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Tuesday, 23 January 2018 00:00

A man from Atlanta Georgia was shot 76 times by police officers – now his family has filed a civil rights lawsuit against the police.

Written by Jonathan Druckman

Jamarion Robinson was just 26 years old when he was killed by members of a police task force.

Mr. Robinson was killed in August of 2016 when he was at his girlfriend’s apartment. The task force involved in the shooting was comprised of officers from numerous jurisdictions. The police officers were attempting to serve a warrant for his arrest at the time. Police authorities stated that they had obtained a warrant in connection with Mr. Robinson’s discharging a firearm at officers during a previous incident.

The complaint was filed on January 10, 2018, in the Northern District of Georgia Atlanta Division. Among the parties named as defendants are the Clayton County Fire Dept. Medic, the County Sheriff’s Officer, United States Marshals Service Inspector and other unknown police officers.

Tragically, Mr. Robinson’s family stated that he was diagnosed with schizophrenia. His family also alleges that at the time of his death, he presented no immediate threat to the armed officers nor anyone else.

The facts of the lawsuit allege that on August 5, 2016, the City of Atlanta and its police department participated with numerous other Sheriff’s Offices and with the United States Marshall’s Service in the venture. As a result of his mental condition, Mr. Robinson had apparently become more unstable and unpredictable and he had not been taking his medication. At approximately 12:30pm, at least seven Task Force members met for the purpose of serving an arrest warrant on Mr. Robinson. Robinson’s mental health history was allegedly discussed during the meetup.

Approximately an hour later, the officers knocked loudly on the front door and then broke it down. The complaint alleges that the officers began “spraying” bullets inside the home with submachine guns and Glock pistols. Mr. Robinson was allegedly struck with 59 bullets. Furthermore, count 27 of the complaint alleges that the police task force then attempted to cover up their actions by altering and manipulating the evidence at the scene. The lawsuit also goes into graphic detail of the alleged abuse that Robinson’s corpse suffered in the moments after his death. The Task force allegedly set off a flash bang grenade, fired two additional bullets into his corpse, handcuffed his lifeless body, and dragged his corpse down the staircase in an effort to manipulate the evidence. The force utilized by the authorities in attempting to execute the arrest warrant upon Mr. Johnson is almost beyond comprehension.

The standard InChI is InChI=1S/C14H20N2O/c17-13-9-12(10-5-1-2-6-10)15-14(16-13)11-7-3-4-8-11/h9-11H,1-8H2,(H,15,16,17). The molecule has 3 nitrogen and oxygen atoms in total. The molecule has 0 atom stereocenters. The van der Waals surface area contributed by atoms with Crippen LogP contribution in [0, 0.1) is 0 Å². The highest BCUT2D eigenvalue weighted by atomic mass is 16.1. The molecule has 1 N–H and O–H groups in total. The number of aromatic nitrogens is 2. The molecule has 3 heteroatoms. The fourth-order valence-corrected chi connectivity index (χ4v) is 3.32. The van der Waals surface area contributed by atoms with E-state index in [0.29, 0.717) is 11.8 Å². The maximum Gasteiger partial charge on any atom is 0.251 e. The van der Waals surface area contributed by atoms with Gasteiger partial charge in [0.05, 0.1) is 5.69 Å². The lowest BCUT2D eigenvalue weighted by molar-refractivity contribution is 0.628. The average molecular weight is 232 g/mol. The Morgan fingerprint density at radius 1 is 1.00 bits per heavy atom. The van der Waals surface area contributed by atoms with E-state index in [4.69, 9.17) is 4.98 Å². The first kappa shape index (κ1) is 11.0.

The family claims that the police were not properly trained to execute arrest warrants on people with severe mental illnesses. It was this lack of training that led the officers to use excessive and unreasonable force against Mr. Robinson. The first count in the complaint is a claim for excessive force. Count two is a claim for failure to intervene. Count three is a claim based upon conspiracy. The family is seeking actual and compensatory damages, punitive damages, attorney’s fees, and all other monetary relief that the court deems appropriate.

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